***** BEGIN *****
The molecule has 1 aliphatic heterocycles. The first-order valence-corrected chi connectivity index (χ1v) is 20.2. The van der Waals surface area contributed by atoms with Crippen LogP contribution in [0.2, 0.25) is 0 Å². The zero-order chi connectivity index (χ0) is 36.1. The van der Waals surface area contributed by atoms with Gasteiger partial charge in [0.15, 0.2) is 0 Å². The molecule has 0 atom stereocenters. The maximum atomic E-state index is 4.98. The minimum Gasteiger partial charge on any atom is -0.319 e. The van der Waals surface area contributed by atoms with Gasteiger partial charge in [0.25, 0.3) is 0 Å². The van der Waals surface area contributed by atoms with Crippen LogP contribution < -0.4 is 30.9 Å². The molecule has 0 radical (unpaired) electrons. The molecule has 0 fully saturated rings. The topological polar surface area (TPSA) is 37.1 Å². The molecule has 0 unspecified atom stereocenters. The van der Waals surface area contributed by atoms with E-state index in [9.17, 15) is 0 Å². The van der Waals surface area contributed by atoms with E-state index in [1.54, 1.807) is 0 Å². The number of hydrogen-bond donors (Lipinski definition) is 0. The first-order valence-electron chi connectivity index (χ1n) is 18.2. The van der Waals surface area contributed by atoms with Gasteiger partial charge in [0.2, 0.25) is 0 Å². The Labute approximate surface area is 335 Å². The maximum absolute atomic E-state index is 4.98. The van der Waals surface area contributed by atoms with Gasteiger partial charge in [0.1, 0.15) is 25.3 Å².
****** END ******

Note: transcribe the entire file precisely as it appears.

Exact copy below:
The molecule has 1 aliphatic heterocycles. The first-order valence-corrected chi connectivity index (χ1v) is 20.2. The van der Waals surface area contributed by atoms with Crippen LogP contribution in [0.2, 0.25) is 0 Å². The zero-order chi connectivity index (χ0) is 36.1. The van der Waals surface area contributed by atoms with Gasteiger partial charge in [0.15, 0.2) is 0 Å². The molecule has 0 atom stereocenters. The maximum atomic E-state index is 4.98. The minimum Gasteiger partial charge on any atom is -0.319 e. The van der Waals surface area contributed by atoms with Gasteiger partial charge in [0.25, 0.3) is 0 Å². The van der Waals surface area contributed by atoms with Crippen LogP contribution < -0.4 is 30.9 Å². The molecule has 0 radical (unpaired) electrons. The molecule has 0 fully saturated rings. The topological polar surface area (TPSA) is 37.1 Å². The molecule has 0 unspecified atom stereocenters. The van der Waals surface area contributed by atoms with E-state index in [9.17, 15) is 0 Å². The van der Waals surface area contributed by atoms with E-state index in [1.54, 1.807) is 0 Å². The number of hydrogen-bond donors (Lipinski definition) is 0. The first-order valence-electron chi connectivity index (χ1n) is 18.2. The van der Waals surface area contributed by atoms with Gasteiger partial charge in [0.2, 0.25) is 0 Å². The Labute approximate surface area is 335 Å². The maximum absolute atomic E-state index is 4.98. The van der Waals surface area contributed by atoms with Gasteiger partial charge in [0.1, 0.15) is 25.3 Å².